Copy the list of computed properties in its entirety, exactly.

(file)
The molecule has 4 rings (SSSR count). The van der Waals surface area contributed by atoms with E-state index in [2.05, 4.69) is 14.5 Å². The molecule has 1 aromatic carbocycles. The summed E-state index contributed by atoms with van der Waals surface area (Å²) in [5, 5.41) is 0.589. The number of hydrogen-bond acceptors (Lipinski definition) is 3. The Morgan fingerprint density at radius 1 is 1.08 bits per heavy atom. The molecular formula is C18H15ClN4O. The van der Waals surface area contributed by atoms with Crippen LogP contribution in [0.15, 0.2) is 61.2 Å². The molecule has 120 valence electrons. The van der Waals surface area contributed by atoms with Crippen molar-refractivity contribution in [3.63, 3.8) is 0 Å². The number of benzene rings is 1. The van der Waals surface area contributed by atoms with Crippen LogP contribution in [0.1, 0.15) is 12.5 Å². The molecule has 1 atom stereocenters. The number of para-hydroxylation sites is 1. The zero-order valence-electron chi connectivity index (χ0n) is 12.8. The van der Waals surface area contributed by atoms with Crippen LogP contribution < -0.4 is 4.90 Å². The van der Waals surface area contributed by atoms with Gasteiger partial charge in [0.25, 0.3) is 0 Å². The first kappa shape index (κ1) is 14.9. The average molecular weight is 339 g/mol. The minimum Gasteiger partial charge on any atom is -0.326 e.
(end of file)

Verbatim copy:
The molecule has 4 rings (SSSR count). The van der Waals surface area contributed by atoms with E-state index in [2.05, 4.69) is 14.5 Å². The molecule has 1 aromatic carbocycles. The summed E-state index contributed by atoms with van der Waals surface area (Å²) in [5, 5.41) is 0.589. The number of hydrogen-bond acceptors (Lipinski definition) is 3. The Morgan fingerprint density at radius 1 is 1.08 bits per heavy atom. The molecular formula is C18H15ClN4O. The van der Waals surface area contributed by atoms with Crippen LogP contribution in [0.15, 0.2) is 61.2 Å². The molecule has 120 valence electrons. The van der Waals surface area contributed by atoms with Crippen molar-refractivity contribution in [3.63, 3.8) is 0 Å². The number of benzene rings is 1. The van der Waals surface area contributed by atoms with Crippen LogP contribution in [0.1, 0.15) is 12.5 Å². The molecule has 1 atom stereocenters. The number of para-hydroxylation sites is 1. The zero-order valence-electron chi connectivity index (χ0n) is 12.8. The van der Waals surface area contributed by atoms with Crippen LogP contribution < -0.4 is 4.90 Å². The van der Waals surface area contributed by atoms with Gasteiger partial charge in [0.25, 0.3) is 0 Å². The first kappa shape index (κ1) is 14.9. The average molecular weight is 339 g/mol. The minimum Gasteiger partial charge on any atom is -0.326 e.